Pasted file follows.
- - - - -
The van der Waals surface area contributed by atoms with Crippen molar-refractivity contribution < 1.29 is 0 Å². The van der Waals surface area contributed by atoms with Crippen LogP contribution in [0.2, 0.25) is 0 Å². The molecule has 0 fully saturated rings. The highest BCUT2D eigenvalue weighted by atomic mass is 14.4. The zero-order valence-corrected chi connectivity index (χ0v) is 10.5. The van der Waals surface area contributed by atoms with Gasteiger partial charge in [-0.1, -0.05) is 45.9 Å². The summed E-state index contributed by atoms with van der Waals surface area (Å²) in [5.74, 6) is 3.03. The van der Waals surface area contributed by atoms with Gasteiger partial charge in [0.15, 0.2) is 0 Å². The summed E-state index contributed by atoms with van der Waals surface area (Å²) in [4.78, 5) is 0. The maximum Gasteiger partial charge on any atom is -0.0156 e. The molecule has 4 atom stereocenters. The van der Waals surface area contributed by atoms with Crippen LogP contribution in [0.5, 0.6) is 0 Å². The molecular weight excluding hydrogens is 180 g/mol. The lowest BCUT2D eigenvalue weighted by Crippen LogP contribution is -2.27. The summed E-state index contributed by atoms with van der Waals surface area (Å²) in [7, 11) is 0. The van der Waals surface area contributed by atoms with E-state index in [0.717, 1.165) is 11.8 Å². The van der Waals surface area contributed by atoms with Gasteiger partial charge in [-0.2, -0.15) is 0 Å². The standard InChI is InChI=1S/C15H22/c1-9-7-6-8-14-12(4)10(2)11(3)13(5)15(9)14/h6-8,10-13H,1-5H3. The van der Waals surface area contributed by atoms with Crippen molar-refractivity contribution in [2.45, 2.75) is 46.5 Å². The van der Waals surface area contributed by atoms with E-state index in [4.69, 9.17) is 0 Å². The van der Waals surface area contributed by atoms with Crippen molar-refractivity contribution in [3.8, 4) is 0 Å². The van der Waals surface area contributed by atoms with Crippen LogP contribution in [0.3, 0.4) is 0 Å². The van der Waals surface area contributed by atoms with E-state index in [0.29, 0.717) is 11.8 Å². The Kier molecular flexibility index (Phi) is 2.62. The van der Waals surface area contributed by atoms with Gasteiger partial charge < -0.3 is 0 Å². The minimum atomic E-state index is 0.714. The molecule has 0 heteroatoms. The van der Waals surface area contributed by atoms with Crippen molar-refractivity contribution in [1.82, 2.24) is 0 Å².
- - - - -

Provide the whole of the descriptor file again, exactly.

The van der Waals surface area contributed by atoms with Crippen molar-refractivity contribution < 1.29 is 0 Å². The van der Waals surface area contributed by atoms with Crippen LogP contribution in [0.2, 0.25) is 0 Å². The molecule has 0 fully saturated rings. The highest BCUT2D eigenvalue weighted by atomic mass is 14.4. The zero-order valence-corrected chi connectivity index (χ0v) is 10.5. The van der Waals surface area contributed by atoms with Gasteiger partial charge in [-0.1, -0.05) is 45.9 Å². The summed E-state index contributed by atoms with van der Waals surface area (Å²) in [5.74, 6) is 3.03. The van der Waals surface area contributed by atoms with Gasteiger partial charge in [0.15, 0.2) is 0 Å². The summed E-state index contributed by atoms with van der Waals surface area (Å²) in [4.78, 5) is 0. The maximum Gasteiger partial charge on any atom is -0.0156 e. The molecule has 4 atom stereocenters. The van der Waals surface area contributed by atoms with Crippen LogP contribution in [0.5, 0.6) is 0 Å². The molecular weight excluding hydrogens is 180 g/mol. The lowest BCUT2D eigenvalue weighted by Crippen LogP contribution is -2.27. The summed E-state index contributed by atoms with van der Waals surface area (Å²) in [7, 11) is 0. The van der Waals surface area contributed by atoms with E-state index in [0.717, 1.165) is 11.8 Å². The van der Waals surface area contributed by atoms with Gasteiger partial charge in [-0.2, -0.15) is 0 Å². The standard InChI is InChI=1S/C15H22/c1-9-7-6-8-14-12(4)10(2)11(3)13(5)15(9)14/h6-8,10-13H,1-5H3. The van der Waals surface area contributed by atoms with Crippen molar-refractivity contribution in [2.45, 2.75) is 46.5 Å². The van der Waals surface area contributed by atoms with E-state index in [4.69, 9.17) is 0 Å². The van der Waals surface area contributed by atoms with Crippen molar-refractivity contribution in [3.8, 4) is 0 Å². The van der Waals surface area contributed by atoms with Crippen LogP contribution in [0.3, 0.4) is 0 Å². The van der Waals surface area contributed by atoms with E-state index in [0.29, 0.717) is 11.8 Å². The Kier molecular flexibility index (Phi) is 2.62. The van der Waals surface area contributed by atoms with Gasteiger partial charge < -0.3 is 0 Å². The minimum atomic E-state index is 0.714. The molecule has 0 heteroatoms. The van der Waals surface area contributed by atoms with Crippen molar-refractivity contribution in [1.82, 2.24) is 0 Å².